PEX Plumbing: The Bad Side | Is It Right For You?

PEX plumbing (cross-linked polyethylene) has become a popular choice for plumbing installations in recent years. Its flexibility, ease of installation, and affordability make it an appealing option. However, despite its advantages, there are some significant drawbacks to PEX plumbing that homeowners should consider before making the switch. In this blog post, we’ll delve into the reasons why PEX plumbing might not be the best choice for your home.

Potential PEX Plumbing Problems

  • Chlorine Sensitivity: Chlorine, a common water disinfectant, can degrade PEX piping over time. This degradation can cause leaks, brittle pipes, and potential water contamination. While newer PEX formulations are more chlorine-resistant, they are not a failsafe.

  • UV Light Vulnerability: PEX plumbing cannot withstand prolonged exposure to UV light. This limits its use in outdoor applications and even some indoor locations with substantial sunlight. UV exposure can cause the material to become brittle and crack, leading to leaks.

  • Rodent Attraction: Rodents, like mice and rats, are known to chew through PEX piping. This can lead to significant water damage and costly repairs. While not a widespread issue, it’s definitely a factor to consider, especially in areas with known rodent problems.

  • Permeability and Potential Leaching: While PEX is generally considered safe, there is some concern about its permeability. Certain chemicals in the water supply or surrounding environment could potentially leach into the water through the PEX material. This raises concerns about water quality and long-term health effects, although more research is needed in this area.

  • Limited Recyclability: PEX piping is not readily recyclable, unlike traditional copper piping. This raises environmental concerns for homeowners looking for more sustainable plumbing options.

Other Concerns About PEX

  • Taste and Odor Impacts: Some homeowners have reported changes in water taste and odor after switching to PEX plumbing. While this issue is often temporary, it can be off-putting and affect the overall water experience.

  • Fitting Failures: While not as common as other issues, there have been some reports of PEX fitting failures. These failures can be both sudden and quite damaging. It’s essential to choose high-quality PEX fittings and ensure proper installation by a licensed plumber.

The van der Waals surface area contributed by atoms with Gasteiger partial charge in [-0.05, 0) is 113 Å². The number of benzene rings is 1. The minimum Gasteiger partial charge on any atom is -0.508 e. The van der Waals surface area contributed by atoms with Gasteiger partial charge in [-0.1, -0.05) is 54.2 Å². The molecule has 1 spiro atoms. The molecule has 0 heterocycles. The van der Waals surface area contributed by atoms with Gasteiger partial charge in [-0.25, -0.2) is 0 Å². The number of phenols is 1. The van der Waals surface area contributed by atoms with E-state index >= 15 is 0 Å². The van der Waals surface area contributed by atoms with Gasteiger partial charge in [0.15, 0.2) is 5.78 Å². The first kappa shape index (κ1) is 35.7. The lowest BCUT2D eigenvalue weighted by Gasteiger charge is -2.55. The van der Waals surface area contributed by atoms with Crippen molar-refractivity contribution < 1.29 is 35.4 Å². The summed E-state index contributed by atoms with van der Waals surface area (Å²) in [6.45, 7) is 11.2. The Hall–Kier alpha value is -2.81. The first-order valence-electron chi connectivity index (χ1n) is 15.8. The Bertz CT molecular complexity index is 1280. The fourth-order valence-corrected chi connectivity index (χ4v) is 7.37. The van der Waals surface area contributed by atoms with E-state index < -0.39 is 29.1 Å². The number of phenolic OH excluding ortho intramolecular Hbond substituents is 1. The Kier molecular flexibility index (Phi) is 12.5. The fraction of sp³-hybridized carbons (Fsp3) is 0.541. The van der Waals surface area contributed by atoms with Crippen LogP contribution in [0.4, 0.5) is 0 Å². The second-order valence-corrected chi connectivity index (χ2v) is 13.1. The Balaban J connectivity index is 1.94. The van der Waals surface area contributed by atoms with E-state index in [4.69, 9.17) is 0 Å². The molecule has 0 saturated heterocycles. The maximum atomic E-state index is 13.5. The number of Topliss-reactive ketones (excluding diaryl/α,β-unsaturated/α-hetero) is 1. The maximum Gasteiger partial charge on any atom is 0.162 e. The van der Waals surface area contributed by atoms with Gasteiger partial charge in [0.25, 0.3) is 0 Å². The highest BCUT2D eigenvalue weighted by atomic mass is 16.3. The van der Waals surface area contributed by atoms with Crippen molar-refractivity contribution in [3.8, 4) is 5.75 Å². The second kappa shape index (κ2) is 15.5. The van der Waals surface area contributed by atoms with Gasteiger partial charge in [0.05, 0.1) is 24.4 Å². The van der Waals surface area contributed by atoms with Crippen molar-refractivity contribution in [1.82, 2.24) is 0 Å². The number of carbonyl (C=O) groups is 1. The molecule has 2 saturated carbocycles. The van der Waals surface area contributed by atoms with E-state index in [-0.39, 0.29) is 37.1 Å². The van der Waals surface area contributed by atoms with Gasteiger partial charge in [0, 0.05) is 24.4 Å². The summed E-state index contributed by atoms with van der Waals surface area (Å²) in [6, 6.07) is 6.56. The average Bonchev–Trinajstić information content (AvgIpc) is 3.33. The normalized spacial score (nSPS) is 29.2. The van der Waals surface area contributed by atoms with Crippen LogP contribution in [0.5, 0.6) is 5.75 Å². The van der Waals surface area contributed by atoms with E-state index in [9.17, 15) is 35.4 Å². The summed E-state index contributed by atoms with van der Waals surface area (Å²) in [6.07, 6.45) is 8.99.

When to Consider PEX (and When Not To)

PEX plumbing can be a good choice in certain situations. It’s a cost-effective option for new construction due to its ease of installation and material costs. Additionally:

  • Areas with less chlorinated water might find PEX more suitable.
  • Indoor or subterranean applications minimize the UV light concern.

However, PEX may not be ideal when:

  • Chlorine levels are high in the water supply.
  • Risk of rodent infestation in walls or under the house is a concern.
  • Outdoor applications are required, exposing PEX to UV light.
  • Environmentally conscious homeowners prefer recyclable materials.

Alternatives to PEX Plumbing

If the potential issues of PEX outweigh the benefits for your situation, consider these alternatives:

  • Copper Plumbing: Traditional copper piping offers superior durability, resistance to chlorine and UV light, and recyclability. However, it is more expensive and requires a higher level of skill to install.

  • CPVC Piping: Chlorinated polyvinyl chloride (CPVC) is a durable plastic piping that can withstand chlorine and UV light. It is less expensive than copper but requires special fittings and joining techniques.

Conclusion

PEX plumbing offers undeniable advantages, but it’s important to weigh them against its potential drawbacks before choosing it for your home. Careful consideration of your water chemistry, environment, and long-term goals will help you make an informed decision. Choosing the right plumbing materials ensures safe water, lower maintenance, and ultimately, peace of mind.

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